‘I don’t know if I ever will become a New Yorker,’ said Amis.
And so Mr. Amis and his wife, the author Isabel Fonseca, are coming to Cobble Hill. And what’s it like being a writer in Brooklyn? “I expect it’s like writing in Manhattan,” Colson Whitehead once wrote in The New York Times, “but there aren’t as many tourists walking very slowly in front of you when you step out for coffee.” More likely, there are other writers walking in front of you. It’s a zone of infestation. Not only of novelists but reporters, pundits, poets and those often closeted scribblers who call themselves editors and agents. Not to mention bloggers, or whatever counts for being an online writer these days.
They all compete for the same advances, freelance fees and salaries. They enable each others’ drinking habits and wreck each others’ marriages. And you’re always liable to bump into one of them when you’re out to buy a pomegranate or a pack of cigarettes. Throw a dart across the barroom and you might poke one. They’re like bedbugs with bylines, and there’ll soon be a new bug in town, who might just be the biggest bug of all.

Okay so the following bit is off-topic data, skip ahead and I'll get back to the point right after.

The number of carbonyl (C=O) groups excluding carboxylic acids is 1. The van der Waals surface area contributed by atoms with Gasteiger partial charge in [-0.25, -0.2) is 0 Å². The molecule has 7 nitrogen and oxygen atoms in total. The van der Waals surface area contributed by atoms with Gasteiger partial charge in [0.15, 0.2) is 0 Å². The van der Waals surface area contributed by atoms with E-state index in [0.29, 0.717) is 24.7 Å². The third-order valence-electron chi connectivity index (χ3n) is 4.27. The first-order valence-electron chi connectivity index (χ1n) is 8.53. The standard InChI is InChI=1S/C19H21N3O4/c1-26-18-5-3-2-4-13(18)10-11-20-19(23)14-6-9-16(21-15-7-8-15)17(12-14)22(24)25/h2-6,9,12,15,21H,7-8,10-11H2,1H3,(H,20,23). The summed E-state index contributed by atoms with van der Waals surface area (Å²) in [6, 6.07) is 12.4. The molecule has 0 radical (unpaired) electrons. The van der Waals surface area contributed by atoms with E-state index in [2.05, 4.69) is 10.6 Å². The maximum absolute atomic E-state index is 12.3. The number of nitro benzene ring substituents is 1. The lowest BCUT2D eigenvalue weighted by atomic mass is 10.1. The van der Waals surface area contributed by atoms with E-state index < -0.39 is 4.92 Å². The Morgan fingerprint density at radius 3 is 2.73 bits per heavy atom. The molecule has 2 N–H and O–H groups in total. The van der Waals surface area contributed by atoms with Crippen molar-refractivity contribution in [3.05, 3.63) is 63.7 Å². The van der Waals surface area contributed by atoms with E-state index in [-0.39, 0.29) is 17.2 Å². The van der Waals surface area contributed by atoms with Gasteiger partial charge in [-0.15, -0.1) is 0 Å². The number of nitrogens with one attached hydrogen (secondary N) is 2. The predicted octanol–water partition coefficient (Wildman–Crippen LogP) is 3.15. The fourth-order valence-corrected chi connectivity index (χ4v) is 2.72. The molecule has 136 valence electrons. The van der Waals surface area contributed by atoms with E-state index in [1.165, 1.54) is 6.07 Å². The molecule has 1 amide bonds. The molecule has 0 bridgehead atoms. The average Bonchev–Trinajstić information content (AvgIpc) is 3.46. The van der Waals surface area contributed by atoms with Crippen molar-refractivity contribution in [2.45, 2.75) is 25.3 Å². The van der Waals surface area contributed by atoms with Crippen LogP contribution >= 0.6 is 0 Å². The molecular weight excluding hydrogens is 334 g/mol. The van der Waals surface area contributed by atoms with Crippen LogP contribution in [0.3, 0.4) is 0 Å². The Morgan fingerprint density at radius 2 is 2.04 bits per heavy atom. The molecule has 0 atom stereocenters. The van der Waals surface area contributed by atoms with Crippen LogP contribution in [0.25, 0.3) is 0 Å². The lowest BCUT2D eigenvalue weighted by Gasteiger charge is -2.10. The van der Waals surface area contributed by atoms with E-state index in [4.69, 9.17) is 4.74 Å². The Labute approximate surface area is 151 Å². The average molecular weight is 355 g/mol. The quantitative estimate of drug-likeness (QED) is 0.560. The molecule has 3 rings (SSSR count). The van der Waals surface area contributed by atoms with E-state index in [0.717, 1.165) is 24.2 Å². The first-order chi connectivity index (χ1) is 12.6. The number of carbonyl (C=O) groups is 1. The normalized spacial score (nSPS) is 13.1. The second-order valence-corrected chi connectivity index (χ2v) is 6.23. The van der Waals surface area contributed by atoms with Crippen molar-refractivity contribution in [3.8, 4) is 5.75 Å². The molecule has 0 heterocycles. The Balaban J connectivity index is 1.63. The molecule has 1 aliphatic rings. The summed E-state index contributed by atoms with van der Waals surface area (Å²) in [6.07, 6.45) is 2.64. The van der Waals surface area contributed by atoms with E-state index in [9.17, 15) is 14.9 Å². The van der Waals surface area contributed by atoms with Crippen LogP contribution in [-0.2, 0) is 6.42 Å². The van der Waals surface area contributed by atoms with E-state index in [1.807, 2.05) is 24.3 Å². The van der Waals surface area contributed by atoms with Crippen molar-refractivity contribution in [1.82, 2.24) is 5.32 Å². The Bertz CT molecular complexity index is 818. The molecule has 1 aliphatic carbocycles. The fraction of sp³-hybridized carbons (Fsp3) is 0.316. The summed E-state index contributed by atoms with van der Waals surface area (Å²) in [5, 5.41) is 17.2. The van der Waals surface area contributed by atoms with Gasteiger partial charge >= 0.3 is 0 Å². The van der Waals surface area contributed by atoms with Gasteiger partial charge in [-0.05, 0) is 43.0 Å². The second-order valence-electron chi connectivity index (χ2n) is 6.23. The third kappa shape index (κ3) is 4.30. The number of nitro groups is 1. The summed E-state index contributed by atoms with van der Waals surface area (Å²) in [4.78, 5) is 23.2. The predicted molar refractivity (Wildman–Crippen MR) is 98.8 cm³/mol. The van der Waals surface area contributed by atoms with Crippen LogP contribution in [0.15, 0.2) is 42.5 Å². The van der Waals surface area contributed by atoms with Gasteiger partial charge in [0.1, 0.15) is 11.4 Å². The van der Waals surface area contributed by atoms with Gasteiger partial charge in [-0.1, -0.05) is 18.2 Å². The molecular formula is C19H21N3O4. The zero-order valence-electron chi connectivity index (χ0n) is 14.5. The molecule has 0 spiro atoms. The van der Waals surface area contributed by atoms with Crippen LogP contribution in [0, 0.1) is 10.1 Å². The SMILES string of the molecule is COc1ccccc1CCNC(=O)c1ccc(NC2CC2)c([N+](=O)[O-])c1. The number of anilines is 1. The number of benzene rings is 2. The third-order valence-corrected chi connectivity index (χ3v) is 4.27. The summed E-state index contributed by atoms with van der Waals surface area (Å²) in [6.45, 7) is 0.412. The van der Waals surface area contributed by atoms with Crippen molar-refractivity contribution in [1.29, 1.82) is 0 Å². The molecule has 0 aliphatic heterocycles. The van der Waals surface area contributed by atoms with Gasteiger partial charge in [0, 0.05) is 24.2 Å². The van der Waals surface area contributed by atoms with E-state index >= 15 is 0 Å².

“To some degree I have emulated him,” said Jennifer Egan, author of A Visit from the Goon Squad, which won this year’s National Book Critics Circle Award and Pulitzer Prize. “I find his sense of humor so fantastic and extreme. It’s something I’ve made a bit of a study of.”
Ms. Egan belongs to the slice of the Brooklyn literati that has just entered its prime. The book contracts are steady and robust. The glossy assignments come so easily they can be comfortably turned down. Some of these writers can even afford sports cars.
Of Mr. Amis’ move to Brooklyn, Ms. Egan, who lives in Fort Greene, told The Observer, “It seems like good karma.”
“When I moved to Brooklyn 21 years ago I knew one person and it was a strange, stigmatized thing for me to have done,” said Kurt Andersen, the novelist and radio host who, no matter what he’s up to, will always be able to say that he founded SPY (now available in its entirety free on Google Books). “I’m happy it’s lost its stigma.” Mr. Amis, he said is “icing on the cake of the cool kids moving to Brooklyn.